And while there is a general acceptance of an inability to escape geographical circumstance (“Nobody ever gets away/ Even the best of us come back some day”, Andrew Eldritch Is Moving Back to Leeds; “Never get away, never get away/ I am never, ever gonna get away from this place”, Liza Forever Minnelli), personal circumstance seems all the more alterable to Darnielle. Tempered with hesitance, the Up the Wolves lyric: “There‘s gonna come a day when you feel better/ You‘ll rise up free and easy on that day/ And float from branch to branch/ Lighter than the air/ Just when that day is coming, who can say?” suggests as such, as does the “awesome,” pep-talking You Were Cool. “It’s good to be young, but let’s not kid ourselves/ It’s better to pass on through those years and come out the other side/ With our hearts still beating/ Having stared down demons/ Come back breathing,” goes this breathtakingly sanguine rendition, unity achieved through common knowledge accrued while coping with individual difficulty. And while Darnielle’s leading point is that of self-empowerment, there are also instances of vengeful flair (“I hope the people who did you wrong/ Have trouble sleeping at night”, You Were Cool, mirroring Harlem Roulette’s “the loneliest people in the whole wide world/ Are the ones you’re never going to see again”), further infatuating those who’ve suffered.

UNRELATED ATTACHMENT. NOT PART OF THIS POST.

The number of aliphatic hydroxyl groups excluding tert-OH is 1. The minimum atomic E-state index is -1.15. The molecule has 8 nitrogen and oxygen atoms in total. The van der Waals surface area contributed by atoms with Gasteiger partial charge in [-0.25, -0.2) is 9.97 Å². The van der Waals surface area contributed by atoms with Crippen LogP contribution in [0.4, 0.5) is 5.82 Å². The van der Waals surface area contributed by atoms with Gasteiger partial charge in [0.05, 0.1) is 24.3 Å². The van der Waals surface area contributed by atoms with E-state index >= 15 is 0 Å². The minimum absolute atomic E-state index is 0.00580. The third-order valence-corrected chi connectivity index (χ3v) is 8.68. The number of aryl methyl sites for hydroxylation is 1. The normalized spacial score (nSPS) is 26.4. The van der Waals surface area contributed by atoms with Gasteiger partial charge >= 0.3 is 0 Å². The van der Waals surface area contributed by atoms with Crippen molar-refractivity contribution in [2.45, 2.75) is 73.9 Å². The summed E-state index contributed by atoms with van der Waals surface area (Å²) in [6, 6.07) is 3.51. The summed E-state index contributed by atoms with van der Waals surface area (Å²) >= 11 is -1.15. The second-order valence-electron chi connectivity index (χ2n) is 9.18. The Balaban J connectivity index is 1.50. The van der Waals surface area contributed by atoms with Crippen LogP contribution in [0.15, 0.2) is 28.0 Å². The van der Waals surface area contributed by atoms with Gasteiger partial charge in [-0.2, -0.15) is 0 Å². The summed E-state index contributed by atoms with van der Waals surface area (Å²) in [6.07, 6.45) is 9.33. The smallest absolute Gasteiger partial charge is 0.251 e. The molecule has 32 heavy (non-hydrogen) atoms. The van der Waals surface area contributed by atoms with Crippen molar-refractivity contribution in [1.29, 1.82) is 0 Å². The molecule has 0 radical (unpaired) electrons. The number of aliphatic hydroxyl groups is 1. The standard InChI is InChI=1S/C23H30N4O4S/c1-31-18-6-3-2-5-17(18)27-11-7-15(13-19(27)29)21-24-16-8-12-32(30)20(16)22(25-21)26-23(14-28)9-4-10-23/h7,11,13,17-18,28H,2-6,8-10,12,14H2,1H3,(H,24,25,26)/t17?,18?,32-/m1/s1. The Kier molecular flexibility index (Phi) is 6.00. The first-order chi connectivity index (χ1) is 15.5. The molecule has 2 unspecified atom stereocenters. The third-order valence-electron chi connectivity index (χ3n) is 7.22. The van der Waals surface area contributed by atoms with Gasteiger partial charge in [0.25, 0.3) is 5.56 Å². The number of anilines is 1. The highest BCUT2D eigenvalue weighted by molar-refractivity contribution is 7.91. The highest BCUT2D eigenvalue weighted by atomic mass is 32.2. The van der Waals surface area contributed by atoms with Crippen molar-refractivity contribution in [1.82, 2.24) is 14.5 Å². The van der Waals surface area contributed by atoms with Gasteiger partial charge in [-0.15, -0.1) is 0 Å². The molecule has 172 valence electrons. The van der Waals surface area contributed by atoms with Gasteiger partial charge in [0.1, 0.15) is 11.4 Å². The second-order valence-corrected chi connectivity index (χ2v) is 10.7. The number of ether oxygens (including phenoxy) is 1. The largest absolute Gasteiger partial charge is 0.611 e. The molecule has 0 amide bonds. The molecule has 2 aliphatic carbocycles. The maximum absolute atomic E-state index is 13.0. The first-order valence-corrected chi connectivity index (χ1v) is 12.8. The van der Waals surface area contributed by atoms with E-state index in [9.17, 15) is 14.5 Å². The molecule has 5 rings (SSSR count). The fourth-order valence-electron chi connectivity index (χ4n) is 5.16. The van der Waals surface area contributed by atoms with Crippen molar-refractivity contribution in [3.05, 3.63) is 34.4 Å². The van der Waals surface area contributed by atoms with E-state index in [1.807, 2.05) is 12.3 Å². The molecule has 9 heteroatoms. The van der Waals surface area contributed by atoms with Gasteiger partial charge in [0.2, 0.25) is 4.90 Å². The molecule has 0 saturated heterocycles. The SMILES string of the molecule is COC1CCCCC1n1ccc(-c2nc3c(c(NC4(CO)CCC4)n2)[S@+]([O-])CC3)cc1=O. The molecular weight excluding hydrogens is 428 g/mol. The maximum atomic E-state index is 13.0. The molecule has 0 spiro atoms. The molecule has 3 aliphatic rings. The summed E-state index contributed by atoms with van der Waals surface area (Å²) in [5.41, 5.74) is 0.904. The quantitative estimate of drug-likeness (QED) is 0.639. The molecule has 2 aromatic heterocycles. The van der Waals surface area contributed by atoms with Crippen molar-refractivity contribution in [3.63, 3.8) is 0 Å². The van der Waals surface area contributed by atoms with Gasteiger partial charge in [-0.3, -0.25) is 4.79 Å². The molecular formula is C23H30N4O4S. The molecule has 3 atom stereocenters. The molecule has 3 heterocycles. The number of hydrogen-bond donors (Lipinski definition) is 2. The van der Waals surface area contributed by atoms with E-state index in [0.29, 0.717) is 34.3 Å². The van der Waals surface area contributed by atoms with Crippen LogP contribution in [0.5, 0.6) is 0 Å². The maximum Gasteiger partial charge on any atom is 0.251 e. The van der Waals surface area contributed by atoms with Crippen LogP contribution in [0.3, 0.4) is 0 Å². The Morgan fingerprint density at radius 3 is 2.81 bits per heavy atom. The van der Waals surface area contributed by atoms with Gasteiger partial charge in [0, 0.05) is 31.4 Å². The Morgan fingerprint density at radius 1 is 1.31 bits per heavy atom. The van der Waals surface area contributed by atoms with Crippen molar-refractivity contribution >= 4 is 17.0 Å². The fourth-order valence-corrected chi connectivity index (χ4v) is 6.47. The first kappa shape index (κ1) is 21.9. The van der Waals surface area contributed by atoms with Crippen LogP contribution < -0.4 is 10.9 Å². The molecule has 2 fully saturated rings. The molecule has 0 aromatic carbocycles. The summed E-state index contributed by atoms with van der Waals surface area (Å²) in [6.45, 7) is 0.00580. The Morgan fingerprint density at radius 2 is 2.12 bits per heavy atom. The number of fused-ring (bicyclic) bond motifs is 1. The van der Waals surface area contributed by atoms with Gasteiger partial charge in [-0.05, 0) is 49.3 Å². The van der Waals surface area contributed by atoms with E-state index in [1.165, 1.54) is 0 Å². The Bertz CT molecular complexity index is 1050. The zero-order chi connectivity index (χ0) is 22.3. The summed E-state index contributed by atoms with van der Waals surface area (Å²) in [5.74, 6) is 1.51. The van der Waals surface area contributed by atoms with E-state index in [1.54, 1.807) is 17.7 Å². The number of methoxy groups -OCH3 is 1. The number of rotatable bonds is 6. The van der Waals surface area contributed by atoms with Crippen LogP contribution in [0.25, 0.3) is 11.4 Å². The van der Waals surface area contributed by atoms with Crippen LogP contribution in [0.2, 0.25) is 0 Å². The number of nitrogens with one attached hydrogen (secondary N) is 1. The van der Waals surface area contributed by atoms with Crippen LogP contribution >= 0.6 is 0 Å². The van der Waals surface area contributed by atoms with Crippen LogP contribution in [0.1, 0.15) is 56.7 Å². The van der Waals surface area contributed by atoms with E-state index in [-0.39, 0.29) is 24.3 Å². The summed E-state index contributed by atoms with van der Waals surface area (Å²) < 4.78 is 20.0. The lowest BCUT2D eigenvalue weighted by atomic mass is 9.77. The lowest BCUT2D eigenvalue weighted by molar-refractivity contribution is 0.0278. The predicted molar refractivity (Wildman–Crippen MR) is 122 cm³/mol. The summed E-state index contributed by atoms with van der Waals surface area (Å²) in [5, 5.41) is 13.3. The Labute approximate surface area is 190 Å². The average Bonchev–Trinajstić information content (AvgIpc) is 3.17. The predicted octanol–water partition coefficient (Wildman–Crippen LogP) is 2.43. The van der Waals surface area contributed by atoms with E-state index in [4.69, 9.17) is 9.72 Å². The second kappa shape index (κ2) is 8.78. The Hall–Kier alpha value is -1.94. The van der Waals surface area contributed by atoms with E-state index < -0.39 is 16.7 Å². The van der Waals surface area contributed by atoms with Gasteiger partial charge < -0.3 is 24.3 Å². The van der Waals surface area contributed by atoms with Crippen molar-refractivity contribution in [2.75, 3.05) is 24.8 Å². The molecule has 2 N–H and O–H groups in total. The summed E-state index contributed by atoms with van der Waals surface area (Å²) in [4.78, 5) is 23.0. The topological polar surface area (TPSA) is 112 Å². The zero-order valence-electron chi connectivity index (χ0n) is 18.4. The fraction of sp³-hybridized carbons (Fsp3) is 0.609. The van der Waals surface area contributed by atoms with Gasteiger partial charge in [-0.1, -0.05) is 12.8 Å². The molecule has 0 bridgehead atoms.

Although this isn’t so much a celebration, as much as a commemoration of suffering that, if not quite communal, shares much commonality; and through that commonality, Darnielle et al. can achieve a sense of redemption, or reclamation of self-worth. And that, in and of itself, is worth far more than the £28.40 printed on the ticket stub…